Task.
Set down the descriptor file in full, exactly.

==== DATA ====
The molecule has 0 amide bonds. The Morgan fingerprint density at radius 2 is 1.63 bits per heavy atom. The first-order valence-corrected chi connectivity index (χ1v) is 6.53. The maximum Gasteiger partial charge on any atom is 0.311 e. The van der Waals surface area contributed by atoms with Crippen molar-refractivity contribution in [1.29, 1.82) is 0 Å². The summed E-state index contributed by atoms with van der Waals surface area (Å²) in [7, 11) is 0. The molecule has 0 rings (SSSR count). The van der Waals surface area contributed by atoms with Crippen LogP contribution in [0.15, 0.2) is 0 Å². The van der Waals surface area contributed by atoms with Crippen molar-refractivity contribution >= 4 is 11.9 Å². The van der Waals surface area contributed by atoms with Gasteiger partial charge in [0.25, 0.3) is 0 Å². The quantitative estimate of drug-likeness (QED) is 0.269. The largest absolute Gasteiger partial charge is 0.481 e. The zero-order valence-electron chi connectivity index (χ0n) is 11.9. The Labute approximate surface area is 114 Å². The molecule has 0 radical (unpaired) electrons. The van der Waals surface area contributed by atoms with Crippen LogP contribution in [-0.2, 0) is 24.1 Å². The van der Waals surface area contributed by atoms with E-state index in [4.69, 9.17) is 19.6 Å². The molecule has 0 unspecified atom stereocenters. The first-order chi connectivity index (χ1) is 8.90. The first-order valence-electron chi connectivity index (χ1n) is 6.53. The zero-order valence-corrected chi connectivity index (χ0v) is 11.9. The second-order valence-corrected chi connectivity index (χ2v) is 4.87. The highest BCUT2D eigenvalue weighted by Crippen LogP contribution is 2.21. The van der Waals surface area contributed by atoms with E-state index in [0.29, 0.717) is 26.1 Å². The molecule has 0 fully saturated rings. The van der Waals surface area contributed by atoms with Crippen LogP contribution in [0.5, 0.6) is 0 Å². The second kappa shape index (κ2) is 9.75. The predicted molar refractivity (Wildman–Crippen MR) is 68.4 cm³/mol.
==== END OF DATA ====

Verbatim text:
The molecule has 0 amide bonds. The Morgan fingerprint density at radius 2 is 1.63 bits per heavy atom. The first-order valence-corrected chi connectivity index (χ1v) is 6.53. The maximum Gasteiger partial charge on any atom is 0.311 e. The van der Waals surface area contributed by atoms with Crippen molar-refractivity contribution in [1.29, 1.82) is 0 Å². The summed E-state index contributed by atoms with van der Waals surface area (Å²) in [7, 11) is 0. The molecule has 0 rings (SSSR count). The van der Waals surface area contributed by atoms with Crippen LogP contribution in [0.15, 0.2) is 0 Å². The van der Waals surface area contributed by atoms with Crippen molar-refractivity contribution >= 4 is 11.9 Å². The van der Waals surface area contributed by atoms with Gasteiger partial charge in [0.25, 0.3) is 0 Å². The quantitative estimate of drug-likeness (QED) is 0.269. The largest absolute Gasteiger partial charge is 0.481 e. The zero-order valence-electron chi connectivity index (χ0n) is 11.9. The Labute approximate surface area is 114 Å². The molecule has 0 radical (unpaired) electrons. The van der Waals surface area contributed by atoms with Crippen LogP contribution in [-0.2, 0) is 24.1 Å². The van der Waals surface area contributed by atoms with E-state index in [4.69, 9.17) is 19.6 Å². The molecule has 0 unspecified atom stereocenters. The first-order chi connectivity index (χ1) is 8.90. The first-order valence-electron chi connectivity index (χ1n) is 6.53. The zero-order valence-corrected chi connectivity index (χ0v) is 11.9. The second-order valence-corrected chi connectivity index (χ2v) is 4.87. The highest BCUT2D eigenvalue weighted by Crippen LogP contribution is 2.21. The van der Waals surface area contributed by atoms with E-state index in [0.29, 0.717) is 26.1 Å². The molecule has 0 fully saturated rings. The van der Waals surface area contributed by atoms with Crippen LogP contribution in [0.5, 0.6) is 0 Å². The second kappa shape index (κ2) is 9.75. The predicted molar refractivity (Wildman–Crippen MR) is 68.4 cm³/mol.